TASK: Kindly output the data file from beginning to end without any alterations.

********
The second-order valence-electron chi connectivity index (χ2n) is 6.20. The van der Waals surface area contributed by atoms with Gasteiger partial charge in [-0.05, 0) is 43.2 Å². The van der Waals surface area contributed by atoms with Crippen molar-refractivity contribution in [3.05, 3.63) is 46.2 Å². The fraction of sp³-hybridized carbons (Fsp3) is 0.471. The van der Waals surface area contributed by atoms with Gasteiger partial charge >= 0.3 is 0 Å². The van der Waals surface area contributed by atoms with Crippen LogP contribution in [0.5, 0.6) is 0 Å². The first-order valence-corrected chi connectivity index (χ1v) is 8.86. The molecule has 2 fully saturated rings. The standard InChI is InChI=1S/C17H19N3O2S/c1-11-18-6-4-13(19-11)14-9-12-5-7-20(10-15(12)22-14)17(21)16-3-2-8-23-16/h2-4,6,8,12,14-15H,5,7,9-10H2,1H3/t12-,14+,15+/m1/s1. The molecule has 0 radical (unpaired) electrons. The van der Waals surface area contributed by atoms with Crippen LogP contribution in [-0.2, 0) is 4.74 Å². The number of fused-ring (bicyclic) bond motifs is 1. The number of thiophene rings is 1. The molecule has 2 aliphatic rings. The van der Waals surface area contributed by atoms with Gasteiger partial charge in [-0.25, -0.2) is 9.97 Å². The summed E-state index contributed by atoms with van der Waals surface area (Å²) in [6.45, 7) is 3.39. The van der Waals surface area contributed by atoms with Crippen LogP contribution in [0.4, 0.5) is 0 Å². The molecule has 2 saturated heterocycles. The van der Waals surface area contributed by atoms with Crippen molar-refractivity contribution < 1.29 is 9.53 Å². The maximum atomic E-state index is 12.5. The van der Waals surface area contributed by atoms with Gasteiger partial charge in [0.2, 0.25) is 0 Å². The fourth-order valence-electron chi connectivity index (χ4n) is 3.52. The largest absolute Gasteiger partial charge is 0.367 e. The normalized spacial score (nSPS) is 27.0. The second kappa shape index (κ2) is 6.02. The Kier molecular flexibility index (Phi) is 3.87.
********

The second-order valence-electron chi connectivity index (χ2n) is 6.20. The van der Waals surface area contributed by atoms with Gasteiger partial charge in [-0.05, 0) is 43.2 Å². The van der Waals surface area contributed by atoms with Crippen molar-refractivity contribution in [3.05, 3.63) is 46.2 Å². The fraction of sp³-hybridized carbons (Fsp3) is 0.471. The van der Waals surface area contributed by atoms with Gasteiger partial charge >= 0.3 is 0 Å². The van der Waals surface area contributed by atoms with Crippen LogP contribution in [0.5, 0.6) is 0 Å². The first-order valence-corrected chi connectivity index (χ1v) is 8.86. The molecule has 2 fully saturated rings. The standard InChI is InChI=1S/C17H19N3O2S/c1-11-18-6-4-13(19-11)14-9-12-5-7-20(10-15(12)22-14)17(21)16-3-2-8-23-16/h2-4,6,8,12,14-15H,5,7,9-10H2,1H3/t12-,14+,15+/m1/s1. The molecule has 0 radical (unpaired) electrons. The van der Waals surface area contributed by atoms with Crippen LogP contribution in [-0.2, 0) is 4.74 Å². The number of fused-ring (bicyclic) bond motifs is 1. The number of thiophene rings is 1. The molecule has 2 aliphatic rings. The van der Waals surface area contributed by atoms with Gasteiger partial charge in [-0.25, -0.2) is 9.97 Å². The summed E-state index contributed by atoms with van der Waals surface area (Å²) in [6.45, 7) is 3.39. The van der Waals surface area contributed by atoms with Crippen LogP contribution in [0.4, 0.5) is 0 Å². The molecule has 2 saturated heterocycles. The van der Waals surface area contributed by atoms with Crippen molar-refractivity contribution < 1.29 is 9.53 Å². The maximum atomic E-state index is 12.5. The van der Waals surface area contributed by atoms with Gasteiger partial charge in [0.2, 0.25) is 0 Å². The fourth-order valence-electron chi connectivity index (χ4n) is 3.52. The largest absolute Gasteiger partial charge is 0.367 e. The normalized spacial score (nSPS) is 27.0. The second kappa shape index (κ2) is 6.02. The Kier molecular flexibility index (Phi) is 3.87.